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New Zealand's shame: more than 500 New Zealanders buried in unmarked graves at Tokonui

The Chair of the National Maori Authority, Matthew Tukaki, has said the remains of those more than 750, mainly Indigenous children, is a tragedy but reminded New Zealanders we still have our own past to grapple with. Tukaki is talking about the more than 500 New Zealanders buried in unmarked graves at the old Tokonui hospital site – which are now located on an Ag Research Station:

“I watch the reports of what is unfolding in Canada and my heart absolutely breaks. But we also have our own accounting to take care of and the site of Tokonui Hospitals old cemetery, where 500 New Zealanders lay in unmarked graves will also break your heart. I know – I have been there and I have stood on that ground” Tukaki said

Tukaki has said the first recorded burial was in 1914 and the last in 1964 and includes graves of young people, war veterans, patients and staff:

“The reality is the cemetery now lies on contested land after the hospital was subdivided to take into account an Ag Research station – if I was to be brutal about it we are dealing with a cemetery in a paddock with little formal signage and moreover, not everyone has been identified.” Tukaki said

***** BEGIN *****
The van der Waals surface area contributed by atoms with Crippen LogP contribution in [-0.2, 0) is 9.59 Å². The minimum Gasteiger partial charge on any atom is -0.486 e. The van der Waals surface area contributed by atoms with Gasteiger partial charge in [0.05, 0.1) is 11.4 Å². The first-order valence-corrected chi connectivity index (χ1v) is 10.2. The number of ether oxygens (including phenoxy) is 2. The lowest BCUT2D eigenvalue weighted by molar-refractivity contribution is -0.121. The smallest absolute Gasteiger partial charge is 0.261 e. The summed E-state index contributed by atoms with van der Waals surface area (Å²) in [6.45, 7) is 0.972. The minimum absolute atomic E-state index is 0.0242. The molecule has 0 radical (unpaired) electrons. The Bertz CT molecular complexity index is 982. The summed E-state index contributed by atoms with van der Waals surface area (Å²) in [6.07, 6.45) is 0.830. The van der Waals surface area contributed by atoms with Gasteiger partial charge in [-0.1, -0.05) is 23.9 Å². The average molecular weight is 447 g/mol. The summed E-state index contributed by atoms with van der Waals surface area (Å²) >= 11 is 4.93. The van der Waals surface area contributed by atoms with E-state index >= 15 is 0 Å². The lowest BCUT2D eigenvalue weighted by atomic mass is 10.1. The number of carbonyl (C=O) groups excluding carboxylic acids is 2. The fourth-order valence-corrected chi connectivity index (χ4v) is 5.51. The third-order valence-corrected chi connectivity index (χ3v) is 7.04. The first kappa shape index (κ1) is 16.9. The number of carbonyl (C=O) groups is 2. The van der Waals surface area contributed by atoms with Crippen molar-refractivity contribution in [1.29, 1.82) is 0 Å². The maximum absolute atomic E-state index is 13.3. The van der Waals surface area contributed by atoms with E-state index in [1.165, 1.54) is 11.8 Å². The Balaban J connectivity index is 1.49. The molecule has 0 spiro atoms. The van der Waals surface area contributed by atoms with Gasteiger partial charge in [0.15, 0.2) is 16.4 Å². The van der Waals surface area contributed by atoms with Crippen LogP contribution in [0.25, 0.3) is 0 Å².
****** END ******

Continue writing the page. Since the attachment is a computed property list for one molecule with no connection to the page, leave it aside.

“The other reality is one of grief – many of those people buried their lie alone, many of their stories unknown or untold and moreover not everyone has been identified” Tukaki said

“And then we need to consider that Tokonui hospital was a dark time in this countries history as was Lake Alice, as was Porirua and as was Carrington amongst many others. This is all being borne out in the Royal Commission – but my primary concern are the voices of the dead that are not being heard through this process. And that pains me considerably. I am not convinced that we have accounted for all the many New Zealanders, men, woman and children, who died while in the care of the State.” Tukaki said

“The records are incomplete, therefore the whakapapa of many whanau is incomplete – and as for Tokonui hospital the fact you can only access the cemetery through a farm gate is appalling. So while my heart goes out to our Indigenous brothers and sisters in Canada we need our own truth telling in Aotearoa and we need to find the dead and ensure that their stories are told.” Tukaki said

“The work of whanau to erect a memorial wall has been a great thing but more work across the nation neds to be done.” Tukaki said

“My plea to Government and New Zealanders is not to forget the voices of the dead and lets ensure we acknowledge our history not wipe it away.


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